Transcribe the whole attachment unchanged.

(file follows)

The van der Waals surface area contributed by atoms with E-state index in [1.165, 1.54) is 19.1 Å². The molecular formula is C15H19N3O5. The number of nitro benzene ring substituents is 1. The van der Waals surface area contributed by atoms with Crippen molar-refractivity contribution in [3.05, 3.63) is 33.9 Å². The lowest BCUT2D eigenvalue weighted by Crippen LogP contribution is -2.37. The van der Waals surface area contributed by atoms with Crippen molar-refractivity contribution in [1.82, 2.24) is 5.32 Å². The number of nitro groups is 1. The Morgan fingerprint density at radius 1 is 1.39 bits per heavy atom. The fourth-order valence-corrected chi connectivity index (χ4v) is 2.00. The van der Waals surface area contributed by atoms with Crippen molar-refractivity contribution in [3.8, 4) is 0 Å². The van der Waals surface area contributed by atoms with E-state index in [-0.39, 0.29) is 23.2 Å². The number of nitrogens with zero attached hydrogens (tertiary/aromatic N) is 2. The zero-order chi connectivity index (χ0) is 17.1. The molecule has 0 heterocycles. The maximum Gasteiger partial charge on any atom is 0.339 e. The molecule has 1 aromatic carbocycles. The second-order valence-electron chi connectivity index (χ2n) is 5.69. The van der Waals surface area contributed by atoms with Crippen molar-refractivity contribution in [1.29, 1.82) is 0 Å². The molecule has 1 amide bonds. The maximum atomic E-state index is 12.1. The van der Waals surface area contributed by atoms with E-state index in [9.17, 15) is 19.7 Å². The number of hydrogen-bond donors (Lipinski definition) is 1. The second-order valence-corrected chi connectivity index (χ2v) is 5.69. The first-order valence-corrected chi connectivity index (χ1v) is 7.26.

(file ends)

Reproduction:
The van der Waals surface area contributed by atoms with E-state index in [1.165, 1.54) is 19.1 Å². The molecular formula is C15H19N3O5. The number of nitro benzene ring substituents is 1. The van der Waals surface area contributed by atoms with Crippen molar-refractivity contribution in [3.05, 3.63) is 33.9 Å². The lowest BCUT2D eigenvalue weighted by Crippen LogP contribution is -2.37. The van der Waals surface area contributed by atoms with Crippen molar-refractivity contribution in [1.82, 2.24) is 5.32 Å². The number of nitro groups is 1. The Morgan fingerprint density at radius 1 is 1.39 bits per heavy atom. The fourth-order valence-corrected chi connectivity index (χ4v) is 2.00. The van der Waals surface area contributed by atoms with Crippen molar-refractivity contribution in [3.8, 4) is 0 Å². The van der Waals surface area contributed by atoms with E-state index in [-0.39, 0.29) is 23.2 Å². The number of nitrogens with zero attached hydrogens (tertiary/aromatic N) is 2. The zero-order chi connectivity index (χ0) is 17.1. The molecule has 0 heterocycles. The maximum Gasteiger partial charge on any atom is 0.339 e. The molecule has 1 aromatic carbocycles. The second-order valence-electron chi connectivity index (χ2n) is 5.69. The van der Waals surface area contributed by atoms with Crippen molar-refractivity contribution in [1.29, 1.82) is 0 Å². The molecule has 1 amide bonds. The maximum atomic E-state index is 12.1. The van der Waals surface area contributed by atoms with E-state index in [9.17, 15) is 19.7 Å². The number of hydrogen-bond donors (Lipinski definition) is 1. The second-order valence-corrected chi connectivity index (χ2v) is 5.69. The first-order valence-corrected chi connectivity index (χ1v) is 7.26.